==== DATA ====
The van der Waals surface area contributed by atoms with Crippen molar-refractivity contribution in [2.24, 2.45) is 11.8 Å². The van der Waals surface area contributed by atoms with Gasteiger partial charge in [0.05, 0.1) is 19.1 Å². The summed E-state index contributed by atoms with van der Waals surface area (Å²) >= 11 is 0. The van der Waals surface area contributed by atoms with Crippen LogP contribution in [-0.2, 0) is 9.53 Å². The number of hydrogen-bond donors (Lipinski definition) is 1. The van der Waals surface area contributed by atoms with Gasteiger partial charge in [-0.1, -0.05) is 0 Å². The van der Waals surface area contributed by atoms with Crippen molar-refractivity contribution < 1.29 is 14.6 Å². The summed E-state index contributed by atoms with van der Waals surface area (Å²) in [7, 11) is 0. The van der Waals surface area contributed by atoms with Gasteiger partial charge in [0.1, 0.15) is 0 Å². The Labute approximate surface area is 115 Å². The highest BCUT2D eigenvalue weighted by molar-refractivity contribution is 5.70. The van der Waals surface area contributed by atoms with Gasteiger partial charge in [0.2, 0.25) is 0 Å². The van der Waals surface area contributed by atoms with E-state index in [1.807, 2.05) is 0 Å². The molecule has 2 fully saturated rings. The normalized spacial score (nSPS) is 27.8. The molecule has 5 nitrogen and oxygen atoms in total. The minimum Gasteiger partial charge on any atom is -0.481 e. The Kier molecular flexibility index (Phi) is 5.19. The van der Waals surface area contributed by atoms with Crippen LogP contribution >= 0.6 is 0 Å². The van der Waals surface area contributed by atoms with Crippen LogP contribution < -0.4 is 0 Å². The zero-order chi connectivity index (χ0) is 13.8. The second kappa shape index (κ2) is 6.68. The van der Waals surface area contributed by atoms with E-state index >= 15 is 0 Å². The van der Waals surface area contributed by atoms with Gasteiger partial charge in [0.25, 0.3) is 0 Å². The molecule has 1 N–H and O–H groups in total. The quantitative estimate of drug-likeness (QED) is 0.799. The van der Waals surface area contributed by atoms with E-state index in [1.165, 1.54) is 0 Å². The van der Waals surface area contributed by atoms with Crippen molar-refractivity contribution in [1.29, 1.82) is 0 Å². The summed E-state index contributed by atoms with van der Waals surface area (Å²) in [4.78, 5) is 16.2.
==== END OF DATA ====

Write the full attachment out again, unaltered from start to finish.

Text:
The van der Waals surface area contributed by atoms with Crippen molar-refractivity contribution in [2.24, 2.45) is 11.8 Å². The van der Waals surface area contributed by atoms with Gasteiger partial charge in [0.05, 0.1) is 19.1 Å². The summed E-state index contributed by atoms with van der Waals surface area (Å²) >= 11 is 0. The van der Waals surface area contributed by atoms with Crippen LogP contribution in [-0.2, 0) is 9.53 Å². The number of hydrogen-bond donors (Lipinski definition) is 1. The van der Waals surface area contributed by atoms with Gasteiger partial charge in [-0.1, -0.05) is 0 Å². The van der Waals surface area contributed by atoms with Crippen molar-refractivity contribution < 1.29 is 14.6 Å². The summed E-state index contributed by atoms with van der Waals surface area (Å²) in [7, 11) is 0. The van der Waals surface area contributed by atoms with Gasteiger partial charge in [0.1, 0.15) is 0 Å². The Labute approximate surface area is 115 Å². The highest BCUT2D eigenvalue weighted by molar-refractivity contribution is 5.70. The van der Waals surface area contributed by atoms with Gasteiger partial charge in [0.2, 0.25) is 0 Å². The van der Waals surface area contributed by atoms with E-state index in [1.807, 2.05) is 0 Å². The molecule has 2 fully saturated rings. The normalized spacial score (nSPS) is 27.8. The molecule has 5 nitrogen and oxygen atoms in total. The minimum Gasteiger partial charge on any atom is -0.481 e. The Kier molecular flexibility index (Phi) is 5.19. The van der Waals surface area contributed by atoms with Crippen LogP contribution >= 0.6 is 0 Å². The van der Waals surface area contributed by atoms with Crippen LogP contribution < -0.4 is 0 Å². The zero-order chi connectivity index (χ0) is 13.8. The second kappa shape index (κ2) is 6.68. The van der Waals surface area contributed by atoms with E-state index >= 15 is 0 Å². The van der Waals surface area contributed by atoms with Gasteiger partial charge in [0.25, 0.3) is 0 Å². The molecule has 1 N–H and O–H groups in total. The quantitative estimate of drug-likeness (QED) is 0.799. The van der Waals surface area contributed by atoms with E-state index in [1.165, 1.54) is 0 Å². The van der Waals surface area contributed by atoms with Crippen molar-refractivity contribution in [1.29, 1.82) is 0 Å². The summed E-state index contributed by atoms with van der Waals surface area (Å²) in [4.78, 5) is 16.2.